Safe Roads: Is your car high maintenance?

J. Skyler McKinley

When I was a young kid, some merry prankster drummed it into my head that a few minutes under the suds at an automatic carwash would improve a car’s performance and make it faster, smoother, and more responsive.

I eventually came to my senses and realized this sham. Yet, in the early years of owning my first car, I still washed it at least twice a week—if I could afford it. Now I’m lucky if I take my Jeep Wrangler to the carwash once a month, tops—after all, what’s a Jeep without a little mud on it?

Still, I love my car. You know those little stickers your mechanic puts on your windshield telling you when you should next stop in for an oil change? For my Jeep’s first 25,000 miles or so, I followed those stickers to the letter. That meant taking my car to a quick-lube station every 3,000 miles to get an oil change—and, of course, a new sticker.

After working at AAA Colorado for a few months, though, I wondered: Just as I used to “over-wash” my car, was it possible that I was now “over-maintaining” it? At the end of the day, I was following the advice of a sticker, not the advice of a mechanic. Did my car really need all those oil changes?

With that question in mind, I decided it was time to find a quality shop who’d give me more than just a bill and a sticker every time I stopped by. I wanted someone near my office, and someone I could trust, so I visited the AAA-Approved Auto Repair portal at and found a nearby AAA-Approved shop with stellar reviews.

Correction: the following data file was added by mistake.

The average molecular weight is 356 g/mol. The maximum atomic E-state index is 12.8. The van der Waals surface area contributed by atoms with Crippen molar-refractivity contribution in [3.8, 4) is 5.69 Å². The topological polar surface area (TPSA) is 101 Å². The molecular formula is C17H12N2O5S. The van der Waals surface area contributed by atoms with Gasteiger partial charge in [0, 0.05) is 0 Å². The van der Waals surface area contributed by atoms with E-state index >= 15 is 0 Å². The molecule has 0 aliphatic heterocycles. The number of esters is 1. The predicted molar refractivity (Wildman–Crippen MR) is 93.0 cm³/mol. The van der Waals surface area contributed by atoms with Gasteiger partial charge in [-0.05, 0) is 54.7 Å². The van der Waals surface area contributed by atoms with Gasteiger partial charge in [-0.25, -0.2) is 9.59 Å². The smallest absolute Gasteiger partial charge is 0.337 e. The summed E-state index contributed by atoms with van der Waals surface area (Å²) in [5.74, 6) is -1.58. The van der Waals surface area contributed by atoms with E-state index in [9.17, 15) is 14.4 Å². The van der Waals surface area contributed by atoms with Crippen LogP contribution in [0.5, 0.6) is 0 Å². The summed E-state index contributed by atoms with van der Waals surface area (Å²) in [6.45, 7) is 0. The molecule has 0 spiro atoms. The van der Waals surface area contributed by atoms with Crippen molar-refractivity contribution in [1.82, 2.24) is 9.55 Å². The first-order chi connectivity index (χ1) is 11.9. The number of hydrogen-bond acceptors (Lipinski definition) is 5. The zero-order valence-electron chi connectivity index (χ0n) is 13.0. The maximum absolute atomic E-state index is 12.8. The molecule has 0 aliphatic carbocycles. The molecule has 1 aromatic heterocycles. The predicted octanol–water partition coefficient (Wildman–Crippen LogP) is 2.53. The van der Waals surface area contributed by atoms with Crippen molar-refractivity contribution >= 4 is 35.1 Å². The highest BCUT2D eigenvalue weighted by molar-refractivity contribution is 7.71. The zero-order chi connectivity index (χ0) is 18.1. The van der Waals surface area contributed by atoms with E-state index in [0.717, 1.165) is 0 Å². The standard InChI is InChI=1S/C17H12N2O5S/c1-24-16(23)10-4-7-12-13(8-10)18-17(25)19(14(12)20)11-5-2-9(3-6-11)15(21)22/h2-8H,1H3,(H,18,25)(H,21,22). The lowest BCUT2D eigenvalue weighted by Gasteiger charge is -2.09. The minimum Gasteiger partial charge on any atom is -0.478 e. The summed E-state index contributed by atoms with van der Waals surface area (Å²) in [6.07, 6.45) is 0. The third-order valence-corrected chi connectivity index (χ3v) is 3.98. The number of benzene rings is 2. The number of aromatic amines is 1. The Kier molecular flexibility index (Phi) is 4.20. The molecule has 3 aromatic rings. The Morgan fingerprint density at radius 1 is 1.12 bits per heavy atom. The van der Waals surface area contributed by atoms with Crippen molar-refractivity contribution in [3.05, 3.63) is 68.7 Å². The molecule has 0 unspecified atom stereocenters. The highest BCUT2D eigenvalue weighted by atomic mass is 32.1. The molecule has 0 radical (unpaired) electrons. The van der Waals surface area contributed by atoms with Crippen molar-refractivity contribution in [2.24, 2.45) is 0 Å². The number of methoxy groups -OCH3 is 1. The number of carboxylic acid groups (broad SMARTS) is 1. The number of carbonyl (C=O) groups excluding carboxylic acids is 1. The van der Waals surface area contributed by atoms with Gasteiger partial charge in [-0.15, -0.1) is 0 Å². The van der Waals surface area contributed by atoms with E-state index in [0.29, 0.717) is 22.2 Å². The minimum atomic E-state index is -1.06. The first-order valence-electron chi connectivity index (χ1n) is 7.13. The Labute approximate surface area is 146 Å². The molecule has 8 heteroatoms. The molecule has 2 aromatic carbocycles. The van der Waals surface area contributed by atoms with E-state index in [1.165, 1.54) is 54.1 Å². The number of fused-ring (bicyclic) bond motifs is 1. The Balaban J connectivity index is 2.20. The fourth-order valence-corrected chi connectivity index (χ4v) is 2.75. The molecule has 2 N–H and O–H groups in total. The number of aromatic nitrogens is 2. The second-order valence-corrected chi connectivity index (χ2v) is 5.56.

At my first visit, they asked about how I used my car. Do I go off-roading often? Is this my daily driver? How long is my commute? Are those highway miles? Do I park my car in a garage at home, or outside? What kind of fuel do I fill-up with, and how often? Do I drive often in cold weather?

According to my mechanic’s assessment of my driving habits, I should expect to change my oil every 5,000 miles or so, but that number would go down if I hit more off-road trails than usual and up if I spent less time in rush-hour traffic. I was happy to have him change the oil.

Because I’m a AAA member and my mechanic is AAA-approved, he conducted a free, comprehensive inspection, too. It turns out that my car needed more than a simple oil change: I had damaged my steering damper while I was off-roading—and my new mechanic had photos to prove it! I had the part replaced for a fair price, and soon noticed that my Jeep handled much better.

I wasted a lot of money back in those days when I was getting my car washed twice a week. And, back in those quick-lube days, I wasted a lot of money on service I didn’t need at the expense of service that I did. Now that I’ve found a mechanic I can trust, my wallet is a little fuller, and my Jeep is running better than ever—even if it is a little dirty.

J. Skyler McKinley is AAA Colorado’s spokesman and director of government affairs.